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National Pensioners Convention leader advises pensioners to self-isolate

written by Bella Palmer

People over 70 are in the vulnerable group and are at risk if they catch the Covid-19 coronavirus

Pensioners should self-isolate and not babysit their grandchildren if they can, says elderly group chairman.

People over 70 are in the vulnerable group and are therefore at risk if they catch the Covid-19 coronavirus. Pregnant women and those with pre-existing medical conditions are also in the vulnerable group.

The elderly have already been told to self-isolate and supermarkets such as Sainsbury's dedicated shopping hours for older people so they don't go without due panic buying.

But John Dowdle, the home counties north region chairman of the National Pensioners Convention which promotes the welfare of elderly people, has said what he thinks older people should do during this time to keep themselves safe.

After the Government's announcement on Wednesday (March 18) for schools to shut by Friday, he says mums and dads might expect to ask grandparents to take care of their children.

As part of self-isolation and social distancing, he thinks elderly people should avoid this as children could be carriers of the illness.

He said: There are going to be problems with the closure of schools as it is possible parents are going to be asking grandparents to look after their children and they could pass it onto their grandparents.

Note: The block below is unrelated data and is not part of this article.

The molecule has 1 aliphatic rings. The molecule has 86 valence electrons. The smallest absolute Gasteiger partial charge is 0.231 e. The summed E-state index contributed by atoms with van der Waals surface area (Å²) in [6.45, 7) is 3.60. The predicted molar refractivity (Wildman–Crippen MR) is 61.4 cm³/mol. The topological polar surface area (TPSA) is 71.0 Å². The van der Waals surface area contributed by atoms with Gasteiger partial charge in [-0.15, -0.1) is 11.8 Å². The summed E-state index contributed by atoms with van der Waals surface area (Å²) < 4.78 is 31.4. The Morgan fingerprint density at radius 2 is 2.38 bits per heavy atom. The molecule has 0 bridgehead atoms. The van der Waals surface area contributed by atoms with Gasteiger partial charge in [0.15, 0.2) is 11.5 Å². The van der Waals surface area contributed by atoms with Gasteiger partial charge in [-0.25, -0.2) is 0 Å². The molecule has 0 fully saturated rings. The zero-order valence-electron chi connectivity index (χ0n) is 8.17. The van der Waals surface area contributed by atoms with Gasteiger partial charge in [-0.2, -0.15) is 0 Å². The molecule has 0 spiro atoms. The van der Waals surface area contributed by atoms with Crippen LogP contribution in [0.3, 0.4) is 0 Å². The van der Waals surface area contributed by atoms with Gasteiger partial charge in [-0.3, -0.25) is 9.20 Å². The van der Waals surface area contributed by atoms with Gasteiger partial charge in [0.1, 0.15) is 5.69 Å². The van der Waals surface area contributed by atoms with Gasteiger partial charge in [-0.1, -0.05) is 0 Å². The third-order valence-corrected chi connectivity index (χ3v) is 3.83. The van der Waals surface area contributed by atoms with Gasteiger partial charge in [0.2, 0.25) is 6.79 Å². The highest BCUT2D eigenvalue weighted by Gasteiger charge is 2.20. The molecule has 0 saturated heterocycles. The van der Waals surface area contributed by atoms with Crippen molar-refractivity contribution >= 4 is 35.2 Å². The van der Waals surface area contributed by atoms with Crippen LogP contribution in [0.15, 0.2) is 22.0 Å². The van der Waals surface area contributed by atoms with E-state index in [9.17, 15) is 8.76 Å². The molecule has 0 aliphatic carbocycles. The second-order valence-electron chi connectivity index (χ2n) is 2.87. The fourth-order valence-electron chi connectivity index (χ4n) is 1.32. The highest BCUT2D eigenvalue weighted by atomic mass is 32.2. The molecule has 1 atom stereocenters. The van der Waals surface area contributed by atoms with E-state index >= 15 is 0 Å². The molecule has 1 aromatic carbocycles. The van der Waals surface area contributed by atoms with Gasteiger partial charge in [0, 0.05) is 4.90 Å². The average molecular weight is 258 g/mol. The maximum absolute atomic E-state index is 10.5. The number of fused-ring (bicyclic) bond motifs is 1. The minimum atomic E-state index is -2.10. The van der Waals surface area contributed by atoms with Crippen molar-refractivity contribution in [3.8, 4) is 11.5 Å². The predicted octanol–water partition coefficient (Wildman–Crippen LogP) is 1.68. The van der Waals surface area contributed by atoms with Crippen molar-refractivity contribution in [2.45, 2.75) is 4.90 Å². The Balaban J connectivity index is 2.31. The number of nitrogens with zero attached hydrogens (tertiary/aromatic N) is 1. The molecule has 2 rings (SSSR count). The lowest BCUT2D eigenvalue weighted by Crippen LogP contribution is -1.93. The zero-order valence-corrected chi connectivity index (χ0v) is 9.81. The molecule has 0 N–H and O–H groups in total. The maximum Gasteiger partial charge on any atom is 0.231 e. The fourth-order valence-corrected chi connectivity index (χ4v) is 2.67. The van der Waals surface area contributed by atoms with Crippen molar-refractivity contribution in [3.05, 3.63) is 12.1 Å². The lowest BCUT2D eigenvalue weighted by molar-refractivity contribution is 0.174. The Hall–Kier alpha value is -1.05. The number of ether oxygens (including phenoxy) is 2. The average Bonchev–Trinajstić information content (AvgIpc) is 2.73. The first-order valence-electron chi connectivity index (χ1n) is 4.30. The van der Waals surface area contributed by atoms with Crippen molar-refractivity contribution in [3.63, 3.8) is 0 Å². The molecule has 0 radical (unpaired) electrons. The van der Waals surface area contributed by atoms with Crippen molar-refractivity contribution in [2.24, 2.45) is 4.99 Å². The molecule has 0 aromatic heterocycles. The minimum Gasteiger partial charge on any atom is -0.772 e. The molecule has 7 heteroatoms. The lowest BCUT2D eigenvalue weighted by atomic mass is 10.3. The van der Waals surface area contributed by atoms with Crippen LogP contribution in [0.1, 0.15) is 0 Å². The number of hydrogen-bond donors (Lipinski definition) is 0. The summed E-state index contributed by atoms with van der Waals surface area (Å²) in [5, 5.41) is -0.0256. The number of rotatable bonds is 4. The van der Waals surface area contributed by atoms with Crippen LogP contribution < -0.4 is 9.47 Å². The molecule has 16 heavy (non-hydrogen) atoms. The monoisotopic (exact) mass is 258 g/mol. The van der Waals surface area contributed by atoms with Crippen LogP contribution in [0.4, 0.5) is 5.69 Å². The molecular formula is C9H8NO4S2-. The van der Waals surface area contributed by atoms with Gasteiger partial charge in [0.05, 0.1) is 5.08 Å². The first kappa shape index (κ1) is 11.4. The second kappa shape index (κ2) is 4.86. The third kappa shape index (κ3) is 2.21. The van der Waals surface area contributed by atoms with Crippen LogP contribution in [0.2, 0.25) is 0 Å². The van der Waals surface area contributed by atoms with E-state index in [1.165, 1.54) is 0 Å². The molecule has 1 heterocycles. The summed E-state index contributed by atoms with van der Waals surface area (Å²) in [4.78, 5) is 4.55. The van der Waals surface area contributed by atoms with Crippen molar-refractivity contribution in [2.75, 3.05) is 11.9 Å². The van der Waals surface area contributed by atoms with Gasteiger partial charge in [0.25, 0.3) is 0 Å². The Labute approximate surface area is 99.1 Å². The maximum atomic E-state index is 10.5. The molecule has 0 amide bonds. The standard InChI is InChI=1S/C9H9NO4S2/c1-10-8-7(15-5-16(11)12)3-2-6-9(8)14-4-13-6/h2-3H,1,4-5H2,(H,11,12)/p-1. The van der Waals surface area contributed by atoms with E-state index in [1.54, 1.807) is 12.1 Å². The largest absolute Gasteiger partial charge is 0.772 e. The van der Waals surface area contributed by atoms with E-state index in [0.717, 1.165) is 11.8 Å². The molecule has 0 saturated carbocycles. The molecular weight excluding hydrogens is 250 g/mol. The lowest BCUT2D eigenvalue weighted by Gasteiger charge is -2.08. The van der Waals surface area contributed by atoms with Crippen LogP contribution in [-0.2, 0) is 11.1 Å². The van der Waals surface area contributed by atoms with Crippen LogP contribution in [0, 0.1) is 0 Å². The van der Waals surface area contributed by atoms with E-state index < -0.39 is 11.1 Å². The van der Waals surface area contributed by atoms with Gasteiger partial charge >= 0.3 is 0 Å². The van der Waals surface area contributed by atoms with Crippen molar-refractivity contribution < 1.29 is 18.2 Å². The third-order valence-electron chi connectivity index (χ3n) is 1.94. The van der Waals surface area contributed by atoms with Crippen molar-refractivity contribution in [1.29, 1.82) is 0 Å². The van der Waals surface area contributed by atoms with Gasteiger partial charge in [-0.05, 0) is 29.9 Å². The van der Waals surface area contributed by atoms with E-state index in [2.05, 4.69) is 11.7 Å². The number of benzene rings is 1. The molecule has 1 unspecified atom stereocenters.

I think unfortunately babysitting needs to be given a miss and parents should find other arrangements, he said.

Mr Dowdle thinks panic buying has got out of hand and is a "waste of food and people's money". He advises elderly people to opt for smaller supermarkets to give them more a fighting chance.

The founder of elderly charity Small Acts of Kindness, Lynne Misner, has said elderly people might feel increasingly lonely as they are encouraged to stay indoors.

As a result, her charity is partnering with other organisations who come in contact with pensioners to increase the spread of their distribution.

She said: There are numbers of older people in our community who are isolated and lonely and restrictions will worsen that.

She said, one of the challenges as an organisations is: how do we find older people who do not reach out for help because they feel they're okay as they rely on family or friends to give support?

But with restrictions, they may no longer have that access and you wonder how they are going to cope. Not just household items, but how will they pay bills, if they have to go out and collect their pension and pay for electricity weekly? These are real worries, she said.

Despite the challenges, Ms Misner said she currently has 1,200 bags filled with blankets, socks and hot drinks to be delivered to elderly people to help them get through self-isolation.


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